Reputation Director: A reputation director is an independent which provides "name" recognition. This is someone with relevant industry experience according to the Board Skills Matrix developed for your company, and is well known in the community. He needs to be active in sourcing opportunities and opening doors. His presence provides Board validation and thus validation for the company.  He often plays an instrumental role in introducing potential investors to the company.

Active Director: The Active Director is usually the Chairman of the Board. He drives the Board to ensure that it is functional and accountable. One of the huge failings of early-stage company Boards is that no one has the responsibility for ensuring that the Board executes its fiduciary duty. If the Directors are too busy, not close enough, and not engaged, then they are not sufficiently informed or motivated to hold management accountable. Often, the Boards are then driven by the management and founders, particularly if they hold the majority of the equity. In this case, the Board may "look good" but is ineffective at its primary task.

It may well be the case that the engagement of the Active Director or Chairman is crucial for ensuring that the Board stays focused and provides the mentorship and oversight to management which might make the difference between success and failure. This is one of the pivotal reasons for assembling these Board documents and philosophies.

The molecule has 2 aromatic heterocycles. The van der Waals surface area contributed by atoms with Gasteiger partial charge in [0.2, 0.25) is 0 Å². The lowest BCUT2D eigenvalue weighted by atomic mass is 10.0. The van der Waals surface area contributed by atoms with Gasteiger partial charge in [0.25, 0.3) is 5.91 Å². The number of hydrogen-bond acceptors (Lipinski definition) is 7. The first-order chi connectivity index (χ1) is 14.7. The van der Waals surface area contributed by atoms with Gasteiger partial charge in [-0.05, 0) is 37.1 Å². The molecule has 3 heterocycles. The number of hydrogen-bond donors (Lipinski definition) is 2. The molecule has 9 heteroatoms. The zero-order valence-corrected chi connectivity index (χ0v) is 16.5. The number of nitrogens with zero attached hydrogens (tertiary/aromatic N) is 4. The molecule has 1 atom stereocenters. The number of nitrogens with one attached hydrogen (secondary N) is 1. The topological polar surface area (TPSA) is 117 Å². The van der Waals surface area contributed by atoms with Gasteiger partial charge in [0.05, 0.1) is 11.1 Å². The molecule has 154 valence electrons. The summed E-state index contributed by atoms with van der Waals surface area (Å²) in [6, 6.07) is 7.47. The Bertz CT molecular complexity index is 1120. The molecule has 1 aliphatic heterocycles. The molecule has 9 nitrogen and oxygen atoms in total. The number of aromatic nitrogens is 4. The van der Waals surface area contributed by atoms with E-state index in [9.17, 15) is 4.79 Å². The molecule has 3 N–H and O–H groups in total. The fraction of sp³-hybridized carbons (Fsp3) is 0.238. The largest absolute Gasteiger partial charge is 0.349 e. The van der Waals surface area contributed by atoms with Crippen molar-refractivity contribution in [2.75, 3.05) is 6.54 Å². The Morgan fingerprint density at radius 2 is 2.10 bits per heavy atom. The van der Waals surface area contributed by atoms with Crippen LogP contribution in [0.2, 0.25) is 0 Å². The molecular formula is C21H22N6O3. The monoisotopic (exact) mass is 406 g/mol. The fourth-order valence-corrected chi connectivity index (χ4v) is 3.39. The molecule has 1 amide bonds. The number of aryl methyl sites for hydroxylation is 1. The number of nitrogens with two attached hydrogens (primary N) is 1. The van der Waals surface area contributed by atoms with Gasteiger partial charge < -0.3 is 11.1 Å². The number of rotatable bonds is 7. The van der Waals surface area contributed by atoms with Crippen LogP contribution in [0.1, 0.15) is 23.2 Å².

The time and energy commitment of the Chairman then becomes a pivotal issue for the Company its Board, and its Chairman. Please see related documents Director Compensation and Director Investment.

Supplemental Director: All of the Directors bring their experience in one or more of the functional areas in which the company needs mentorship. As the Supplemental Director is usually the last one selected, the primary selection criterion should be in filling the most significant hole in the management team not covered by the other directors. Specifically, if there s a choice to be made between reputation and expertise, for this appointment, the expertise should predominate.

 

7.  Experience and Qualities of Directors

In addition to their qualification to serve specific roles, independent directors should have some or all of the following attributes:

  • Be a mentor, advisor and confidant of the CEO.   As noted throughout this blog, this is the significant difference in the profile of the director of an early stage tech company as compared to a more mature company.
  • Have C-level executive experience in building a management team which has developed a product and gained customer traction; and preferably has achieved operating break-even.  In this previous experience, s/he will have encountered and solved many of the early stage challenges that the CEO may be encountering for the first time.